Monday, 4 January 2016

The Prevent Duty for Schools & all Childcare Settings

From the 1st July 2015 all schools, childcare settings and all establishments of higher and further education are subject to a duty under Section 26 of the Counter Terrorism and Security Act 2015 to have:

"due regard to the need to prevent people from being drawn into terrorism"

This is known as Prevent Duty and applies to a wide range of public bodies.

And all those organisations must have read, made themselves aware of and have regard to the statutory guidance here: 

Paragraphs 57-76 are particularly pertinent and specifically concerned with schools and childcare providers.

In order for schools and childcare providers to fulfil the Prevent duty, it is essential that staff are able to identify children who may be vulnerable to radicalisation, and know what to do when they are identified. Protecting children from the risk of radicalisation should be seen as part of schools’ and childcare providers’ wider safeguarding duties, and is similar in nature to protecting children from other harms (e.g. drugs, gangs, neglect, sexual exploitation), whether these come from within their family or are the product of outside influences.

Schools and childcare providers can also build pupils’ resilience to radicalisation by promoting fundamental British values and enabling them to challenge extremist5 views. It is important to emphasise that the Prevent duty is not intended to stop pupils debating controversial issues. On the contrary, schools should provide a safe space in which children, young people and staff can understand the risks associated with terrorism and develop the knowledge and skills to be able to challenge extremist arguments. For early years childcare providers, the statutory framework for the Early Years Foundation Stage sets standards for learning, development and care for children from 0-5, thereby assisting their personal, social and emotional development and understanding of the world.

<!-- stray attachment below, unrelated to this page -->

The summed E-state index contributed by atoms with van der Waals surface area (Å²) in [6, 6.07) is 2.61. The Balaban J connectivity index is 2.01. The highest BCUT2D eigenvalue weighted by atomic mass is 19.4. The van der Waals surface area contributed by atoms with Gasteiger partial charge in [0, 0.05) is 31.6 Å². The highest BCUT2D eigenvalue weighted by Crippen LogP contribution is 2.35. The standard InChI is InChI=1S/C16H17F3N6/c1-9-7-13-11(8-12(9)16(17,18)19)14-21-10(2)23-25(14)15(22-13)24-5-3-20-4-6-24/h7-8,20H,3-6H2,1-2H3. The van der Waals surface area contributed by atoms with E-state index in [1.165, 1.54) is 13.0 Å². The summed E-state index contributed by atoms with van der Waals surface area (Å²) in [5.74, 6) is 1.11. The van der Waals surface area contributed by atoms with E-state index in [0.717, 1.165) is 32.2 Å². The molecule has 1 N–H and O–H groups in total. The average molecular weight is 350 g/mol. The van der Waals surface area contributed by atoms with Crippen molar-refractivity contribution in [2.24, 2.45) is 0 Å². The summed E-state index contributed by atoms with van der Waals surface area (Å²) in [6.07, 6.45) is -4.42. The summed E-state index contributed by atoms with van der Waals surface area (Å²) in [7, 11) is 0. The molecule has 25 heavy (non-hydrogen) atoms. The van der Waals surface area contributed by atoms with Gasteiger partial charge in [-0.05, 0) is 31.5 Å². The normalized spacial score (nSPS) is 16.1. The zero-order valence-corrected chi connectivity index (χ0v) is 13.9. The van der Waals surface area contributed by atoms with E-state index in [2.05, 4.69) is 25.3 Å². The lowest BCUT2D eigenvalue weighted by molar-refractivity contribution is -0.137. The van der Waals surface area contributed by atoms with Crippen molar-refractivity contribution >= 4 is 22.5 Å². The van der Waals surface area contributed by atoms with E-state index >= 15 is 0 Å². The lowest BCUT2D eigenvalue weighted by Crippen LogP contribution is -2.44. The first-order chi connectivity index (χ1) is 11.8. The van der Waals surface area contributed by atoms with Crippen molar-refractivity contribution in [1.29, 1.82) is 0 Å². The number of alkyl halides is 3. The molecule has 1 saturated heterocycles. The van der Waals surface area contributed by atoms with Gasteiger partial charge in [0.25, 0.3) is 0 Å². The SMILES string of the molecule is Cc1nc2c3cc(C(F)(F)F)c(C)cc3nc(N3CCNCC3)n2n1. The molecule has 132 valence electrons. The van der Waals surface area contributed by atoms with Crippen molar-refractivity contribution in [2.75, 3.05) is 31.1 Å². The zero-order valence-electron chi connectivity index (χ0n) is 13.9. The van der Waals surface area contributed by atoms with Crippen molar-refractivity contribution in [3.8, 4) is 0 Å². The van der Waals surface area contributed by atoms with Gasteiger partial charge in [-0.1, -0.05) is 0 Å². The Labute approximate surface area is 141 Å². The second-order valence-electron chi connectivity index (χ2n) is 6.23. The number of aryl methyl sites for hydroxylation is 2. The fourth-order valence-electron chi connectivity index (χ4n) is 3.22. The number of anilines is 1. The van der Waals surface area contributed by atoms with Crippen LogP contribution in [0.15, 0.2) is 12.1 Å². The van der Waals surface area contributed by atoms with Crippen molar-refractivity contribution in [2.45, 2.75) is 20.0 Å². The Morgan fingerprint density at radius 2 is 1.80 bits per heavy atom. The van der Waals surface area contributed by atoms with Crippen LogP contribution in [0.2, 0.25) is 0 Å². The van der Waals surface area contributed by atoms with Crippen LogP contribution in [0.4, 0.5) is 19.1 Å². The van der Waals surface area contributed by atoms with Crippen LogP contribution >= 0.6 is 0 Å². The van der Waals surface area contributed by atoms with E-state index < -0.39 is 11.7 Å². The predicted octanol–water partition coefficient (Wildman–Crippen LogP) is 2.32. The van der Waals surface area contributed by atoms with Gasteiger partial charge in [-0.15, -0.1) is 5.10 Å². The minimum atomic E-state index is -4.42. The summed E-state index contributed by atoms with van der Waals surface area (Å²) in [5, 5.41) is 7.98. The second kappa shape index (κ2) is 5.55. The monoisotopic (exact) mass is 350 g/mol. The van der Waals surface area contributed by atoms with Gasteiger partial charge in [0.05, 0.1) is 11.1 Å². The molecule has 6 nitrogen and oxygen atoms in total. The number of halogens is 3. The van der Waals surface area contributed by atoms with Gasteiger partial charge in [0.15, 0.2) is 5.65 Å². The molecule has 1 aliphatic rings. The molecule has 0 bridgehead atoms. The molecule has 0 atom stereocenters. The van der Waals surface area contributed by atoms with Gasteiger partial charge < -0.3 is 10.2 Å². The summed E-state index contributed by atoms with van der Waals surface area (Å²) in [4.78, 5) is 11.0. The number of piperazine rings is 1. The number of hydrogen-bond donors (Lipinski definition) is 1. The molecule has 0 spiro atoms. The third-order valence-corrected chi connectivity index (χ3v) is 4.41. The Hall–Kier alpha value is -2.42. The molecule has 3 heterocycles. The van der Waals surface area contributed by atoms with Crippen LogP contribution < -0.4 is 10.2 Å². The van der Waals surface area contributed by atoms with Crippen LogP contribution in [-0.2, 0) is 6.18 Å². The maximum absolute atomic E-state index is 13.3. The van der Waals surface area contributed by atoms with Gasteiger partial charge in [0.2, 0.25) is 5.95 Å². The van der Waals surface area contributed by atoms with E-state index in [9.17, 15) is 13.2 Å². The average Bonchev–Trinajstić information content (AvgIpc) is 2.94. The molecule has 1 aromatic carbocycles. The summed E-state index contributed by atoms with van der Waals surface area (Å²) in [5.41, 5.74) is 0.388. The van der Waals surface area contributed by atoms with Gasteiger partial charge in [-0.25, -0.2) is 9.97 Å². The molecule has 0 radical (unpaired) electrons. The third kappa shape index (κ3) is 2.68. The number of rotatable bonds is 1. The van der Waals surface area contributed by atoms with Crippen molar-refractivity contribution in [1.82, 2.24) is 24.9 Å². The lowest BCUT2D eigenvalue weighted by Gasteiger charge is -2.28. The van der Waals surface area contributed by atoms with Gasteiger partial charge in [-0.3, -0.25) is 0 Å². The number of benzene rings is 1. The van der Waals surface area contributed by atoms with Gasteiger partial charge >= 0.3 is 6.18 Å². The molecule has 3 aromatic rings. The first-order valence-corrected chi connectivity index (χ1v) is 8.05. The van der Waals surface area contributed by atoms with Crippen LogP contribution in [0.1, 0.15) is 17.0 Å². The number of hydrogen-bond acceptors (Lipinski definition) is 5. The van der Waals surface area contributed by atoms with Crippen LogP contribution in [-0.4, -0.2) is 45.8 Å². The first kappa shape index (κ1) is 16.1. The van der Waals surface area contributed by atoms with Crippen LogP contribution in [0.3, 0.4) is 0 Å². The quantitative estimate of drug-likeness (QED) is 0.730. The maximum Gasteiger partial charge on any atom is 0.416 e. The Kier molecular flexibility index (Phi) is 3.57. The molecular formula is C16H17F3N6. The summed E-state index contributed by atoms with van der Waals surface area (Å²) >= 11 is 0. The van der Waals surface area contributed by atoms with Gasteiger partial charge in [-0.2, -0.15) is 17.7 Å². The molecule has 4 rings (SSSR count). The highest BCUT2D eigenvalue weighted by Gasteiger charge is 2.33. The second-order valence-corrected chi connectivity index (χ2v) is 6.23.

The Prevent duty is entirely consistent with schools’ and childcare providers’ existing responsibilities and should not be burdensome. Ofsted’s revised common inspection framework for education, skills and early years, which comes into effect from 1 September 2015, makes specific reference to the need to have safeguarding arrangements to promote pupils’ welfare and prevent radicalisation and extremism. The associated handbooks for inspectors set out the expectations for different settings. The common inspection framework and handbooks can be found here:

The statutory guidance on the Prevent duty summarises the requirements on schools and childcare providers in terms of four general themes: risk assessment, working in partnership, staff training and IT policies. This advice focuses on those four themes.

Schools and childcare providers should have clear procedures in place for protecting children at risk of radicalisation. These procedures may be set out in existing safeguarding policies. It is not necessary for schools and childcare settings to have distinct policies on implementing the Prevent duty. 

General safeguarding principles apply to keeping children safe from the risk of radicalisation as set out in the relevant statutory guidance:

Working together to safeguard children, and...

Keeping children safe in education

Detailed guidance and online training is also available from:

Guidance on promoting British Values can be found here:

The statutory guidance makes clear the need for schools to ensure that children are safe from terrorist and extremist material when accessing the internet in schools. Schools should ensure that suitable filtering is in place. More generally, schools have an important role to play in equipping children and young people to stay safe online, both in school and outside. Internet safety will usually be integral to a school’s ICT curriculum and can also be embedded in PSHE and SRE. 

General advice and resources for schools on internet safety are available on the UK Safer Internet Centre website here:

As with other online risks of harm, every teacher needs to be aware of the risks posed by the online activity of extremist and terrorist groups.

Guidance and tips fro promoting British Values in schools and childcare settings canbe found here:

References: as above

Written by Elaine Hook - Education & Training Consultant and Safeguarding Expert

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